This case study examines urban water service delivery reform in Nigeria using qualitative research methods that include a review of relevant project documentation, a literature review on water reform and governance issues in Nigeria, and process tracing (collecting primary source qualitative data through semi-structured interviews). In 2004, the federal government of Nigeria joined with the World Bank to address the institutional weaknesses of urban water utilities under the National Urban Water Sector Reform Project (NUWSRP1). The NUWSRP1’s objective was to increase access to piped water supply in selected urban areas by improving the reliability and financial viability of selected urban water utilities in the states of Enugu, Kaduna, and Ogun. Yet while the NUWSRP1, in its nine years of implementation, achieved (and even surpassed) targets for investment in rehabilitation and expansion, it did not perform as strongly on the institutional reforms needed to ensure sustainability.
Key contextual conditions: Despite the Nigerian federal government’s annual cash injection of US$550 million in the water sector, reliable access to water of acceptable quality remains scarce in Nigeria. In 2004, half of Nigerians living in urban areas lacked piped water access, and for those who had it, water taps flowed only a few hours a day. Only 20 percent of the semi-urban population had piped water access, placing a heavy burden on women, in particular, to collect water. In a country with enough surface and ground water to meet actual demand, Nigerians have had to resort to alternative sources of water for domestic use. Poor access to potable water has had severe consequences for people’s health outcomes and livelihoods, with children hurt the most: more than 97,000 Nigerian children die every year from diarrhea caused by unsafe water and poor sanitation. Rapid annual urban population growth of 5.7 percent has made it more difficult for Nigeria’s state water agencies—frontline service providers in the water sector—to meet the existing need for piped water and expand production capacity.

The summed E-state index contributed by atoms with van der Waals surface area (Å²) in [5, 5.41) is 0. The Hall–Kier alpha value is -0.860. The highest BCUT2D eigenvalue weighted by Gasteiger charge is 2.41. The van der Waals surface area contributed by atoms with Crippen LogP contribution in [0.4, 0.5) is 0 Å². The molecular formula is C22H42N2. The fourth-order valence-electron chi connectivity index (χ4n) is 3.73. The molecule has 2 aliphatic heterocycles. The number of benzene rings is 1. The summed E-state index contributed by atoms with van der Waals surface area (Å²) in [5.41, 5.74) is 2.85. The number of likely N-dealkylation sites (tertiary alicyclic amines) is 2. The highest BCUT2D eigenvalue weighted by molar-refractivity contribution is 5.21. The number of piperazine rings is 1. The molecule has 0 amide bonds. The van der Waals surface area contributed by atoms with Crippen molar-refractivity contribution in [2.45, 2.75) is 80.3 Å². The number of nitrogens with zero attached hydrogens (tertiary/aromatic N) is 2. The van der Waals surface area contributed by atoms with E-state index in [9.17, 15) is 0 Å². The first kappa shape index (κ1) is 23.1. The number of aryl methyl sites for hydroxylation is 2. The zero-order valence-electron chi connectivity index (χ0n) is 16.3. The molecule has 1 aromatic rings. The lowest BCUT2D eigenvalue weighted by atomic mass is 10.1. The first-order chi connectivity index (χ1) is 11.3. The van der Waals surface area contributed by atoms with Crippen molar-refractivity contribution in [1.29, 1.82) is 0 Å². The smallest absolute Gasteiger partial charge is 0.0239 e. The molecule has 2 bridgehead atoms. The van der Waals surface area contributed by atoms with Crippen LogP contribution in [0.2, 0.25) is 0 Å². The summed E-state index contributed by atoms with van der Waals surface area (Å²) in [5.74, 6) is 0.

Key stakeholders: Federal Government of Nigeria; the World Bank; state water agencies; Federal Ministry of Finance; Federal Ministry of Water Resources; Federal Project Implementation Unit; citizens.
- Political incentives, together with the need to achieve near-term results quickly, may undermine a long-term commitment to change, overvaluing short-run returns and inducing a low-level equilibrium trap that holds back the achievement of sustainable outcomes.
- Institutional changes are more likely when they are aligned with the political incentives of key actors and addressed within a favorable time frame.
- It is important to invest in technical capacity through training programs that are closely monitored to produce improved capacity or motivation to deliver.
- Utilities can provide leadership in the change process, instill a culture for water service payment, and install a credible system of rewards and sanctions that strengthen accountability and promote the view that building staff capacity is a good investment.
- Access to data can forge transparency and trust, and with it a culture for accountability.
- The reform process should acknowledge and work with the diversity of approaches available for tailoring responses to each state’s vision, capacity, and goals.
- The World Bank allocated funds without regard for results, which undermined the system of rewards and sanctions needed for projects to deliver on expected outcomes.
- The combination of poor maintenance of water and wastewater networks, limited institutional capacity, and weak financial performance of water supply and sanitation utilities, along with intermittent power supply, posed serious challenges for Nigeria’s urban water sector.
- State water agencies could not fully recover operating costs and relied heavily on state governments to finance gaps.
- To provide the population of Nigeria with reliable, potable, and affordable water today and in the future, the country will need to set up accountable and viable water utilities that deliver piped water efficiently and sustainably.
- Creating an enabling environment for reform
- Developing a more systematic approach to address challenges in sustainable water service delivery
- Breaking with past performance to achieve rapid results, building on the momentum of a new government
- Weak compliance and implementation in urban water service delivery